Red-tailed Hawks ~ Babies VI by Kimberly Chadwick


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This work was a Featured selection in the
Birds Of Prey Group
Taken in Marana, Az with my Canon Powershot SX10IS.

They are spreading there wings and walking over each

Last year I watched these two Red-tails build their nest. Didn’t see anything come of it, though I wasn’t looking or watching very hard. This year I was paying attention and viola! Babies. There are two of them and they are too cute. I only stuck around for 10 minutes because Mom & Dad are all to aware of my truck and are always watching…..This is what I could capture in that time along with about 99

A clutch of 1 to 3 eggs is laid in March or April, depending upon latitude. Clutch size depends almost exclusively on the availability of prey for the adults. Eggs are laid approximately every other day. The eggs are usually about 60 × 47 mm (2.4 × 1.9 in). They are incubated primarily by female, with the male substituting when the female leaves to hunt or merely stretch her wings. The male brings most food to the female while she incubates. After 28 to 35 days, the eggs hatch over 2 to 4 days; the nestlings are altricial at hatching. The female broods them while the male provides most of the food to the female and the young, which are known as eyasses (pronounced “EYE-ess-ess”). The female feeds the eyasses after tearing the food into small pieces. After 42 to 46 days, the eyasses begin to leave the nest on short flights. The fledging period lasts up to 10 weeks, during which the young learn to fly and hunt


hawks, arizona, raptors, buteo, marana, red tailed hawks, nature, wildlife, avian, kimberly chadwick

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My goal is to get my name out there among the vast ocean of Natural photographers. To be known for my skill with a Point & Shoot~

My images are not photo shopped. They have only been adjusted with basic sharpening, contrasting & saturation techniques. I believe that in order to appreciate Nature, you have to capture it as it is, naturally.

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  • Karen  Moore
    Karen Mooreabout 4 years ago

  • Sherry Pundt
    Sherry Pundtabout 4 years ago

    This really shows how big they have gotten! Great job.

  • It is just crazy indeed, thank you Poss!

    – Kimberly Chadwick

  • Joy Leong-Danen
    Joy Leong-Danenabout 4 years ago

    Kimberly these are just awesome moments you’ve captured! These eyasses pretty big already! I learned so much from your detailed description – thank you for sharing Kimberly!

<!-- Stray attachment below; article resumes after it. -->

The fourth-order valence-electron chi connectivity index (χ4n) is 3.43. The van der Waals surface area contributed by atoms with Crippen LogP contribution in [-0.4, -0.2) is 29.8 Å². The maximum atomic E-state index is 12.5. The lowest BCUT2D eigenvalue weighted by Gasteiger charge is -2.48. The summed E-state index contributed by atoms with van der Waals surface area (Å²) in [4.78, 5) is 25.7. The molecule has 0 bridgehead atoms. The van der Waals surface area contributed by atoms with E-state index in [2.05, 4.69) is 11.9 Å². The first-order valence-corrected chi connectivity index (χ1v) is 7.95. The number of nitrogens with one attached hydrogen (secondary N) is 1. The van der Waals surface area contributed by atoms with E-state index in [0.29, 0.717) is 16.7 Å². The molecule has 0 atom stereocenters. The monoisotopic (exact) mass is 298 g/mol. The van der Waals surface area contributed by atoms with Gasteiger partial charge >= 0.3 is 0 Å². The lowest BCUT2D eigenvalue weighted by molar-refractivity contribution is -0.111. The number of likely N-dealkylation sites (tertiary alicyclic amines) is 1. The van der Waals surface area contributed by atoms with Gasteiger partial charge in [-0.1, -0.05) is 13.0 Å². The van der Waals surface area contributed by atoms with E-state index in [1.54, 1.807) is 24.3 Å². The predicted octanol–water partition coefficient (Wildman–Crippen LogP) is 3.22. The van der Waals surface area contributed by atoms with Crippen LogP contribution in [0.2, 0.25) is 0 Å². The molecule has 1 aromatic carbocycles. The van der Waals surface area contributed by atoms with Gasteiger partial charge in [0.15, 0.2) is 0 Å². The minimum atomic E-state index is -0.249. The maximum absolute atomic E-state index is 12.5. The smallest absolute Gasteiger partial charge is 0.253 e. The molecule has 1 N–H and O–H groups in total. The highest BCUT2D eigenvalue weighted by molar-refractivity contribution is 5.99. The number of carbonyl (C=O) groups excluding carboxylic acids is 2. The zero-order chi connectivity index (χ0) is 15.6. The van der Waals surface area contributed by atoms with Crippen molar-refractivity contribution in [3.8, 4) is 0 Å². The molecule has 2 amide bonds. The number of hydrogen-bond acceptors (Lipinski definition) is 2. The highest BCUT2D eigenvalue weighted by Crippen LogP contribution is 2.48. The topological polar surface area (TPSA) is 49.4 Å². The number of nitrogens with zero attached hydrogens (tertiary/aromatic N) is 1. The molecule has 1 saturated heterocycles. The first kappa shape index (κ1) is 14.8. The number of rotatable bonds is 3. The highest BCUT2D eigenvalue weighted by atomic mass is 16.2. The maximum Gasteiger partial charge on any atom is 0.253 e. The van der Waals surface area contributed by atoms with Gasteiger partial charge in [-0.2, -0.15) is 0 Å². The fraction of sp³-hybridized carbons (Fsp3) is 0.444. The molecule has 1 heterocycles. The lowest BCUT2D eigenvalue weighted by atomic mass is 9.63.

• Thank you so very much Joy! It has been a pleasure tracking their growth!

    – Kimberly Chadwick

  • byronbackyard
    byronbackyardabout 4 years ago

    Now that is such an original shot, gorgeous!

  • Trust me, it was everything I could do to stand still when the wind picked up. It hit me first, I braced myself and watched! I was very excited to capture this and hop so much to get more! Thank you Deb!

    – Kimberly Chadwick

  • Ray Clarke
    Ray Clarkeabout 4 years ago

  • Lynda   McDonald
    Lynda McDonaldabout 4 years ago

    what a wonderful find,,,,,,,,,,,,,,,,,,,interesting writeup

  • Thank you Lynda very much!

    – Kimberly Chadwick

  • Marvin Collins
    Marvin Collinsabout 4 years ago

    Wonderful shot Kimberly!!

  • Thank you Marvin……Were you there this morning? My hubby said that somebody was and I told him that they have been bringing in a lot of people. I though perhaps it might have been, when he said camera gun ~☺

    – Kimberly Chadwick

  • BigCatPhotos
    BigCatPhotosabout 4 years ago

    WOW how brilliant, thats what I call a wing span!

  • Thank you very much!

    – Kimberly Chadwick

  • Marvin Collins
    Marvin Collinsabout 4 years ago

    Yep, it was me, I found another nest with at least one chick in it also. Down the road that is just south of this nest by the old abandoned house in the easternmost eucalyptus tree.

  • Yes Sir on Tucker! I just haven’t see them as much as these guys!

    – Kimberly Chadwick

  • Monte Morton
    Monte Mortonabout 4 years ago

    Well captured!

  • Thank you dear Monte!

    – Kimberly Chadwick

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